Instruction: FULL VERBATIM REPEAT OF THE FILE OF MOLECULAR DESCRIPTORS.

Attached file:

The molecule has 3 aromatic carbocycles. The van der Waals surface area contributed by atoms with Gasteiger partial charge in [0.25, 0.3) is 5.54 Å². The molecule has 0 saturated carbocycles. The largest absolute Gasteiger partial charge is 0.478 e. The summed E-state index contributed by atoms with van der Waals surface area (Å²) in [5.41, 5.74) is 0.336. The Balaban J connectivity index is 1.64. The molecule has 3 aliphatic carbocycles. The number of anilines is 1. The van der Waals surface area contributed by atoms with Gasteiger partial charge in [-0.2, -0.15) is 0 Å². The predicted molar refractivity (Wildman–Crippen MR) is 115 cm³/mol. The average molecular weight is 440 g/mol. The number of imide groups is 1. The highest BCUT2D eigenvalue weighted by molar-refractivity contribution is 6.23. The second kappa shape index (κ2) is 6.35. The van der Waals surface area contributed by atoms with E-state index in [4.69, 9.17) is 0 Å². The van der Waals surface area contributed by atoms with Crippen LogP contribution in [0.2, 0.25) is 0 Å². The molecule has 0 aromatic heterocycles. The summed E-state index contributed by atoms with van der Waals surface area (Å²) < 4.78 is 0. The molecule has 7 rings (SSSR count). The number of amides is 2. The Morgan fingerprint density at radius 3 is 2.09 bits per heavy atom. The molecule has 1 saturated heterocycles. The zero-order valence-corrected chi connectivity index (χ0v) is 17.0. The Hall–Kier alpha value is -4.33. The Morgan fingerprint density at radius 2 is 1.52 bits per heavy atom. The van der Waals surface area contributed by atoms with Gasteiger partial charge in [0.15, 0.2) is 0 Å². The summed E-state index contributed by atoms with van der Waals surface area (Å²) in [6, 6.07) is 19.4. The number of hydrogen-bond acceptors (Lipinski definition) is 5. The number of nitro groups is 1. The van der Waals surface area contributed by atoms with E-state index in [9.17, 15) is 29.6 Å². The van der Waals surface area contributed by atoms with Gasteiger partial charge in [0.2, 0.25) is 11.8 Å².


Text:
The molecule has 3 aromatic carbocycles. The van der Waals surface area contributed by atoms with Gasteiger partial charge in [0.25, 0.3) is 5.54 Å². The molecule has 0 saturated carbocycles. The largest absolute Gasteiger partial charge is 0.478 e. The summed E-state index contributed by atoms with van der Waals surface area (Å²) in [5.41, 5.74) is 0.336. The Balaban J connectivity index is 1.64. The molecule has 3 aliphatic carbocycles. The number of anilines is 1. The van der Waals surface area contributed by atoms with Gasteiger partial charge in [-0.2, -0.15) is 0 Å². The predicted molar refractivity (Wildman–Crippen MR) is 115 cm³/mol. The average molecular weight is 440 g/mol. The number of imide groups is 1. The highest BCUT2D eigenvalue weighted by molar-refractivity contribution is 6.23. The second kappa shape index (κ2) is 6.35. The van der Waals surface area contributed by atoms with E-state index in [4.69, 9.17) is 0 Å². The van der Waals surface area contributed by atoms with Crippen LogP contribution in [0.2, 0.25) is 0 Å². The molecule has 0 aromatic heterocycles. The summed E-state index contributed by atoms with van der Waals surface area (Å²) < 4.78 is 0. The molecule has 7 rings (SSSR count). The number of amides is 2. The Morgan fingerprint density at radius 3 is 2.09 bits per heavy atom. The molecule has 1 saturated heterocycles. The zero-order valence-corrected chi connectivity index (χ0v) is 17.0. The Hall–Kier alpha value is -4.33. The Morgan fingerprint density at radius 2 is 1.52 bits per heavy atom. The van der Waals surface area contributed by atoms with Gasteiger partial charge in [0.15, 0.2) is 0 Å². The summed E-state index contributed by atoms with van der Waals surface area (Å²) in [6, 6.07) is 19.4. The number of hydrogen-bond acceptors (Lipinski definition) is 5. The number of nitro groups is 1. The van der Waals surface area contributed by atoms with E-state index in [9.17, 15) is 29.6 Å². The van der Waals surface area contributed by atoms with Gasteiger partial charge in [0.2, 0.25) is 11.8 Å².